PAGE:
In a recent article, Hemminki et al1 reported time trends and familial risks in squamous cell carcinoma (SCC) of the skinbased on the Swedish Family-Cancer Database. In particular, they tried to address this question with reference to sun-exposed and covered sites of thebody. Figure 3 of their article displays the age-specific incidence ratesof invasive SCC of the skin on sun-exposed and covered body parts. They definedthat sun-exposed sites among males "included the head, neck, and arms, and for women, also legs. All other sites were considered nonexposed." From Figure3 they conclude, "the slopes (incidence/age) are quite different for sun-exposed and covered sites." We think that this conclusion is wrong. They displayedincidence rates by age group on a linear scale, which simply masks the slope of the age-specific incidence rate of the covered skin sites. If the authorswould have used a logarithmic scale, they would have found that the slopes of the age-specific incidence rates of sun-exposed and covered skin sitesare very similar. It is well known that using linear scales hampers the visual assessment of proportional rates of change. The use of a logarithmic scalefor the y-axis will result in a straight line when the rate of change is constant. Parallel lines on a logarithmic scale for 2 or more groups indicate the samerate of change.2 We ran the same analyses as Hemminki et al1 based on the data of the population-based cancer registry of the Federal State ofSaarland, Gemany, for the calendar period 1995 through 1999.3Table 1 displays the overall and site-specific incidence rates of first invasive SCC in the Federal State of Saarland formen and women. We used the same definition of sun-exposed and covered bodysites as Hemminki et al (sun-exposed sites for men: head, neck, and arms;and for women: head, neck, arms, and legs; all others sites were considerednonexposed). View LargeDownload First Invasive Squamous Cell Carcinoma of the Skin, Saarland, Germany, 1995-1999 The incidence rates for covered sites are considerably lower than for sun-exposed sites so that the graphical presentation on a linear scale masksthe slope of the age-specific incidence rate of covered sites. Figure 1 demonstrates the effect of choosing a linear and logarithmic scale to display the age-specific rates. View LargeDownload Age-specific incidence rates of invasive squamous cell carcinomaof the skin on sun-exposed and covered body sites (A, linear scale; B, logarithmicscale), Saarland, Germany, 1995-1999. We conclude that the slopes (incidence/age) are very similar for sun-exposedand covered sites. The authors have no relevant financial interest in this letter. References 1. Hemminki KZhang HCzene K Time trends and familial risks in squamous cell carcinoma of the skin Arch Dermatol. 2003;139885- 889PubMedGoogle Scholar 2. Devesa SSDonaldson JFears T Graphical presentation of trends in rates Am J Epidemiol. 1995;141300- 304PubMedGoogle ScholarCrossref 3. Stang AStegmaier CJöckel KH Nonmelanoma skin cancer in the Federal State of Saarland, Germany, 1995-1999 Br J Cancer. 2003;891205- 1209PubMedGoogle ScholarCrossref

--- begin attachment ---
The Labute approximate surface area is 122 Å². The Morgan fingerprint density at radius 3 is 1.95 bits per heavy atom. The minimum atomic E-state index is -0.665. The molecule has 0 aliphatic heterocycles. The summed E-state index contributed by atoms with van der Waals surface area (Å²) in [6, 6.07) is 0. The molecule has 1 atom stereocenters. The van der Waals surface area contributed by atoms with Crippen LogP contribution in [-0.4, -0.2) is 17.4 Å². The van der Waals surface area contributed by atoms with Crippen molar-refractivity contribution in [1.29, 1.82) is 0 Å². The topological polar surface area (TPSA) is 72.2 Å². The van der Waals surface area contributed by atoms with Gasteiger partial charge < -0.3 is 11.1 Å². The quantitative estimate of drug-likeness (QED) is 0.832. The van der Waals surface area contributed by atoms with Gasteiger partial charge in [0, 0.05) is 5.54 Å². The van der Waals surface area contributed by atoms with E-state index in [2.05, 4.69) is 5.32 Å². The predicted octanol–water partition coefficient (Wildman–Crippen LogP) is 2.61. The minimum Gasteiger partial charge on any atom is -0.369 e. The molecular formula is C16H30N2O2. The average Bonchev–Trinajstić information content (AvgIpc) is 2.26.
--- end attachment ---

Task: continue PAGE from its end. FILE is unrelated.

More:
Journal

Archives of DermatologyAmerican Medical Association

Published: Mar 1, 2004

Keywords: inspection

References